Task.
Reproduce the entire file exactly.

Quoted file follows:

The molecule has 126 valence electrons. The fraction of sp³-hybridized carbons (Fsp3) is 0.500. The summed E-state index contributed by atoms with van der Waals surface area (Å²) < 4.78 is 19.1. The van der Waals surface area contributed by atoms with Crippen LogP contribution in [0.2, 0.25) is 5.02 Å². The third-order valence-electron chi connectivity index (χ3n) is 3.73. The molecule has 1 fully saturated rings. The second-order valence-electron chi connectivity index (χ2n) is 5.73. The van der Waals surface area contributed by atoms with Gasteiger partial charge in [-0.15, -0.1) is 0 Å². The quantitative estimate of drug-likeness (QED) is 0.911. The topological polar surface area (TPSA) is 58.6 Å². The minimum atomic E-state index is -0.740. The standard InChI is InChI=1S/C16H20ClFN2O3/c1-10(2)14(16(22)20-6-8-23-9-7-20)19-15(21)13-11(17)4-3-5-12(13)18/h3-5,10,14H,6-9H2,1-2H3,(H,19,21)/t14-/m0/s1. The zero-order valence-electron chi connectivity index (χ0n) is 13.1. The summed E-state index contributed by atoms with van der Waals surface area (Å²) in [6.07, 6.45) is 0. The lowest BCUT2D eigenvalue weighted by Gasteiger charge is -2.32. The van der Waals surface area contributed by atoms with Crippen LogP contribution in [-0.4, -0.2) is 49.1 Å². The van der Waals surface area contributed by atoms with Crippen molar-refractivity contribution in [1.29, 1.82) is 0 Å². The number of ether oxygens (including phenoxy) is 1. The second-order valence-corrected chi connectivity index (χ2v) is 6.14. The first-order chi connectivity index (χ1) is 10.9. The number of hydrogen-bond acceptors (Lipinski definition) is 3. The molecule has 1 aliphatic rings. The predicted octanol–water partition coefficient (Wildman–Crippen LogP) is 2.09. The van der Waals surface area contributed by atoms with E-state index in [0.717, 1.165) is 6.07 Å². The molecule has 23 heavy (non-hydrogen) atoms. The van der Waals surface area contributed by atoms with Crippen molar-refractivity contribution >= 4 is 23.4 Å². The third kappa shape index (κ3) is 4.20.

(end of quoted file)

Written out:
The molecule has 126 valence electrons. The fraction of sp³-hybridized carbons (Fsp3) is 0.500. The summed E-state index contributed by atoms with van der Waals surface area (Å²) < 4.78 is 19.1. The van der Waals surface area contributed by atoms with Crippen LogP contribution in [0.2, 0.25) is 5.02 Å². The third-order valence-electron chi connectivity index (χ3n) is 3.73. The molecule has 1 fully saturated rings. The second-order valence-electron chi connectivity index (χ2n) is 5.73. The van der Waals surface area contributed by atoms with Gasteiger partial charge in [-0.15, -0.1) is 0 Å². The quantitative estimate of drug-likeness (QED) is 0.911. The topological polar surface area (TPSA) is 58.6 Å². The minimum atomic E-state index is -0.740. The standard InChI is InChI=1S/C16H20ClFN2O3/c1-10(2)14(16(22)20-6-8-23-9-7-20)19-15(21)13-11(17)4-3-5-12(13)18/h3-5,10,14H,6-9H2,1-2H3,(H,19,21)/t14-/m0/s1. The zero-order valence-electron chi connectivity index (χ0n) is 13.1. The summed E-state index contributed by atoms with van der Waals surface area (Å²) in [6.07, 6.45) is 0. The lowest BCUT2D eigenvalue weighted by Gasteiger charge is -2.32. The van der Waals surface area contributed by atoms with Crippen LogP contribution in [-0.4, -0.2) is 49.1 Å². The van der Waals surface area contributed by atoms with Crippen molar-refractivity contribution in [1.29, 1.82) is 0 Å². The number of ether oxygens (including phenoxy) is 1. The second-order valence-corrected chi connectivity index (χ2v) is 6.14. The first-order chi connectivity index (χ1) is 10.9. The number of hydrogen-bond acceptors (Lipinski definition) is 3. The molecule has 1 aliphatic rings. The predicted octanol–water partition coefficient (Wildman–Crippen LogP) is 2.09. The van der Waals surface area contributed by atoms with E-state index in [0.717, 1.165) is 6.07 Å². The molecule has 23 heavy (non-hydrogen) atoms. The van der Waals surface area contributed by atoms with Crippen molar-refractivity contribution >= 4 is 23.4 Å². The third kappa shape index (κ3) is 4.20.